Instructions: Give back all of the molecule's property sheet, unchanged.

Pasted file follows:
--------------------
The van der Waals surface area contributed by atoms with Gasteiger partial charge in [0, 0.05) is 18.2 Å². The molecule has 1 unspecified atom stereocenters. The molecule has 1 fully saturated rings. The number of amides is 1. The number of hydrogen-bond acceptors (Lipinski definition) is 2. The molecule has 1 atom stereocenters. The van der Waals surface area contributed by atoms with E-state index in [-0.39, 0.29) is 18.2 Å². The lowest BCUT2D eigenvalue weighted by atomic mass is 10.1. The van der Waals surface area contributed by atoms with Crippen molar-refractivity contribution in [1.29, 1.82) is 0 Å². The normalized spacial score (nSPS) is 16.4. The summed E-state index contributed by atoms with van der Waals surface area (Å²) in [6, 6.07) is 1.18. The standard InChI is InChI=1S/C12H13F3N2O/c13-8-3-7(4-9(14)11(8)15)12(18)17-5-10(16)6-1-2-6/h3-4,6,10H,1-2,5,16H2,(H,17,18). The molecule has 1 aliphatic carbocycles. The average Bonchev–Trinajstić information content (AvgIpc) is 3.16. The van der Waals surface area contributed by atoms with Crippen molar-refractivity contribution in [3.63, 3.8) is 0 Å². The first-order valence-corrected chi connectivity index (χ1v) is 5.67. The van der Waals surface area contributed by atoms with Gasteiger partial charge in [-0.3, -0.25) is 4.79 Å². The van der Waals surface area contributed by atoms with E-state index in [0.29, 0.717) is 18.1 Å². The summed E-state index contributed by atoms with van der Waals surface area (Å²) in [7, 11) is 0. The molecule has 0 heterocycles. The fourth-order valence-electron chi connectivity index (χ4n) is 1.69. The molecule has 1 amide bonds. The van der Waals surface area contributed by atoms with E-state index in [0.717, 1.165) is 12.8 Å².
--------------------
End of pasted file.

The van der Waals surface area contributed by atoms with Gasteiger partial charge in [0, 0.05) is 18.2 Å². The molecule has 1 unspecified atom stereocenters. The molecule has 1 fully saturated rings. The number of amides is 1. The number of hydrogen-bond acceptors (Lipinski definition) is 2. The molecule has 1 atom stereocenters. The van der Waals surface area contributed by atoms with E-state index in [-0.39, 0.29) is 18.2 Å². The lowest BCUT2D eigenvalue weighted by atomic mass is 10.1. The van der Waals surface area contributed by atoms with Crippen molar-refractivity contribution in [1.29, 1.82) is 0 Å². The normalized spacial score (nSPS) is 16.4. The summed E-state index contributed by atoms with van der Waals surface area (Å²) in [6, 6.07) is 1.18. The standard InChI is InChI=1S/C12H13F3N2O/c13-8-3-7(4-9(14)11(8)15)12(18)17-5-10(16)6-1-2-6/h3-4,6,10H,1-2,5,16H2,(H,17,18). The molecule has 1 aliphatic carbocycles. The average Bonchev–Trinajstić information content (AvgIpc) is 3.16. The van der Waals surface area contributed by atoms with Crippen molar-refractivity contribution in [3.63, 3.8) is 0 Å². The first-order valence-corrected chi connectivity index (χ1v) is 5.67. The van der Waals surface area contributed by atoms with Gasteiger partial charge in [-0.3, -0.25) is 4.79 Å². The van der Waals surface area contributed by atoms with E-state index in [0.29, 0.717) is 18.1 Å². The summed E-state index contributed by atoms with van der Waals surface area (Å²) in [7, 11) is 0. The molecule has 0 heterocycles. The fourth-order valence-electron chi connectivity index (χ4n) is 1.69. The molecule has 1 amide bonds. The van der Waals surface area contributed by atoms with E-state index in [0.717, 1.165) is 12.8 Å².